The statement adds: “The proposed change of use will have significant economic benefits for the local area, with the re-use of the buildings leading to the creation of a significant number of jobs for the local population, as well as other benefits resulting from the renovation of the building and improvements to its appearance and street scene.

“More ideas should be sought to help the city become a positive place to live…”

“It is therefore clear that the loss of the public house is justified in terms of national and local planning policy.”

But the re-emergence of Domino’s Pizza plans prompted more than 30 comments on EDC’s planning portal, with most voicing their opinion against the proposals.

The main reasons cited were traffic congestion, lack of access and parking, and the loss of a community facility.

One commented: “That shouldn’t be allowed. The city leads more local amenities, not pizzerias of which there are several within a few miles.

“More ideas need to be sought to help the city become a positive place to live.”

Another added: “We have way too many cheap places to eat – why the hell would we want to turn this lovely building into another one??

“It will cause traffic problems at this junction and put more delivery scooters on the roads.”

Historian Christoph Bull says he would rather the pub was turned into a restaurant than a takeaway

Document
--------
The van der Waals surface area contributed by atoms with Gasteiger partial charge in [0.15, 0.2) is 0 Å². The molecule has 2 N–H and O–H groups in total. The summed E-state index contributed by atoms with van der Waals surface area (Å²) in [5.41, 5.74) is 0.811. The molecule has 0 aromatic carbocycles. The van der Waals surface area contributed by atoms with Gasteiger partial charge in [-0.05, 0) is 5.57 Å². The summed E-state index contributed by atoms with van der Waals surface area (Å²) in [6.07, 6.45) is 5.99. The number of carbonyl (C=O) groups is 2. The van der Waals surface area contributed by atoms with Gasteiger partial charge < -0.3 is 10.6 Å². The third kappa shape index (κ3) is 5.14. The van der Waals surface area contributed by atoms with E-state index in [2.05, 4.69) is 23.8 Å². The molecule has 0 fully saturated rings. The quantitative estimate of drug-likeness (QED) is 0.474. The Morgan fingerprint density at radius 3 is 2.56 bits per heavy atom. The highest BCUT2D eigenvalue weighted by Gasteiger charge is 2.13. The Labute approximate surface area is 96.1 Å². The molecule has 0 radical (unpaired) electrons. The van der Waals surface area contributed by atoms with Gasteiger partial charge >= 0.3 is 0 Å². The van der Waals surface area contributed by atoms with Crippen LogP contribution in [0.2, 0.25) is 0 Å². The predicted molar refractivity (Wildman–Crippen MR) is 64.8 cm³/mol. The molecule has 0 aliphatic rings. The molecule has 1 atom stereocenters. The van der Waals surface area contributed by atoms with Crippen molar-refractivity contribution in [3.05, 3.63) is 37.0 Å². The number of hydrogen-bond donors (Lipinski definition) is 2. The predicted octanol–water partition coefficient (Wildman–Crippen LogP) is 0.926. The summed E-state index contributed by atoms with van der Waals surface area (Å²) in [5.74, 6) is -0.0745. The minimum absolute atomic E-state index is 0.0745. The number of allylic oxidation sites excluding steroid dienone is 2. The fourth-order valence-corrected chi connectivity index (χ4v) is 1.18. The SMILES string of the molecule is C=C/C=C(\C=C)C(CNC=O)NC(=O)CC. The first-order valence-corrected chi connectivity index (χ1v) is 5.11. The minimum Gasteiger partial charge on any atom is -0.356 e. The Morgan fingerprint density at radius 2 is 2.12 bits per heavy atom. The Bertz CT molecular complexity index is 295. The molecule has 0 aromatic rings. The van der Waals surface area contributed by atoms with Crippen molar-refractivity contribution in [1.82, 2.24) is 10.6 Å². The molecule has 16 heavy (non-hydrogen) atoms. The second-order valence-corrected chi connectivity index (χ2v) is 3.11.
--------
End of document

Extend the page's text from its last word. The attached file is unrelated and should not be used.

Historian Christoph Bull says he would rather the pub was turned into a restaurant than a takeaway

Kent historian Christoph Bull said: “I want the building to be used for something, but I don’t want it destroyed or turned into a take-out.

“Swanscombe doesn’t need more saturated fat in his blood than he already has.”

He added that his preference would be for it to be converted into a German restaurant, but said that whatever it was used for, it would face parking and access issues.

Swanscombe and Greenhithe Town Council have also voiced their opposition to the plans.

A statement read: “City Council members, as locals, know the proposal would bring more traffic to the immediate vicinity which is already suffering from heavy use and cannot absorb it.

“The City Council does not believe that this request is sufficient to mitigate the reasons why the previous request was refused, the refusal being upheld on appeal by the Town Planning Inspectorate.

The Wheatsheaf pub in Swanscombe High Street has been vacant for some time
The Wheatsheaf pub in Swanscombe High Street has been vacant for some time

It’s not the first historic building in the area to be the subject of redevelopment plans, with All Saints Church opposite having been converted into apartments in recent years.

The Alma Public House in Swanscombe High Street was recently demolished to make way for houses and the Wheatsheaf pub, also in High Street, has also been slated to become flats.

The previous owner and landlady purchased the George and Dragon in 2011 and oversaw a revival of fortunes.

Only eight years ago it was named one of the country’s top 150 authentic ale local pubs, winning Gravesend and Darent Valley CAMRA Pub of the Year two years in a row.

Its success coincided with the opening of the Caveman Brewery in 2013 by Nick Byram and James Hayward, who went on to establish The Iron Pier Brewery in Northfleet.